Formal language features include:

  • formal openings, e.g. ‘Dear Sir or Madam,’ and closings, e.g. ‘Yours faithfully,’
  • polite requests, e.g. ‘I would be most grateful if you could…’
  • past forms of modal verbs, e.g. ‘I would be able to…’ (rather than ‘I will be able to…’) and ‘...responsibilities I might encounter… (rather than ‘...responsibilities I may encounter… ’) 
  • the use of more formal vocabulary, e.g. ‘position’ and ‘role’ (rather than ‘job’), ‘provide’ (rather than ‘give’), ‘encounter’ (rather than ‘meet’) and ‘assist’ (rather than ‘help’) 

Language features you should avoid in a formal letter include:

  • contractions, e.g. I’ll be… (instead of ‘I will be…’)
  • direct requests, e.g. ‘Can you look at…?’
  • ellipsis (writing sentences that can be understood but with words missing), e.g. Hope you find my application suitable (instead of ‘I hope that you find my application suitable)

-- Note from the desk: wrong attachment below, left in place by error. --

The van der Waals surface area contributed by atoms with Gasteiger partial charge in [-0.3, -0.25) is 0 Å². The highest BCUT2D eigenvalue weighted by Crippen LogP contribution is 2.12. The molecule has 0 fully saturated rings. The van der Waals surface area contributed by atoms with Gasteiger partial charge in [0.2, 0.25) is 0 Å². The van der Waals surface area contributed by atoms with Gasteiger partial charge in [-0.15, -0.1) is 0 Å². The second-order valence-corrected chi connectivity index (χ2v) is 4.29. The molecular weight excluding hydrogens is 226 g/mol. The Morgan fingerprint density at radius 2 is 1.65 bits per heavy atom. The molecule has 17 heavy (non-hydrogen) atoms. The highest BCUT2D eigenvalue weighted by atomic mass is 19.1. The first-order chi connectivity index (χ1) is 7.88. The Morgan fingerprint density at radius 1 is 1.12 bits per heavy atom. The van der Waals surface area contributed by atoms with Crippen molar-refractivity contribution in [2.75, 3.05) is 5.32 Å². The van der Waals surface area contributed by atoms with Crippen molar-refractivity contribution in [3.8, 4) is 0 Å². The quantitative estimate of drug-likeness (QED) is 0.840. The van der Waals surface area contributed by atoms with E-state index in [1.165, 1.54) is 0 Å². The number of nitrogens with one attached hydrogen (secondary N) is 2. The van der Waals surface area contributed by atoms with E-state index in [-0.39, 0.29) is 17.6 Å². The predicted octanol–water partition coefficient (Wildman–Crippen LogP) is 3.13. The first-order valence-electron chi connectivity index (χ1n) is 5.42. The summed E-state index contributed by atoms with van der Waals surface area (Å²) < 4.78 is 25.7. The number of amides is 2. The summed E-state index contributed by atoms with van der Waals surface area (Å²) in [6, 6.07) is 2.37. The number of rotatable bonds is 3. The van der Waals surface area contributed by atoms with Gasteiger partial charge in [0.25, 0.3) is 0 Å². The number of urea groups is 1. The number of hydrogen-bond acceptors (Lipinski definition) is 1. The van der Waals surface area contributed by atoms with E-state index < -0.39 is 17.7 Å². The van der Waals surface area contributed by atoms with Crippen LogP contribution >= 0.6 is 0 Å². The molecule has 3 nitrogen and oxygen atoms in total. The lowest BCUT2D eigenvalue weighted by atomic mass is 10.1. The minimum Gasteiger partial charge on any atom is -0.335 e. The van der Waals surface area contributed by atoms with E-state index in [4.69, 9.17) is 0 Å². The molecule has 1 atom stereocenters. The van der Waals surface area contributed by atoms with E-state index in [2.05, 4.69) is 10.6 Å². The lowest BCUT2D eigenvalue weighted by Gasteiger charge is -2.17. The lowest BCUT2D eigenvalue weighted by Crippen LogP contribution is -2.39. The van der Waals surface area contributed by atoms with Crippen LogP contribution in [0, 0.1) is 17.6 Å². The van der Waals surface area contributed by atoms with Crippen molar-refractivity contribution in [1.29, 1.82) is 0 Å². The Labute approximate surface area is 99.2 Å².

• informal vocabulary, e.g. ‘old-timers’ (rather than ‘the elderly’)

For more examples of polite phrases, ellipsis and the differences between formal and informal language, check out this page on formal and informal language from Cambridge Dictionary online.

Best wishes (or should it be ‘Kind regards’ or ‘Cheers’)!

Pete

Official Cambridge Guide to IELTS - Recommended by Pete

Pete Jones

Pete has been helping IELTS test takers and teachers for many years and really enjoys helping people improve their English and their IELTS band score.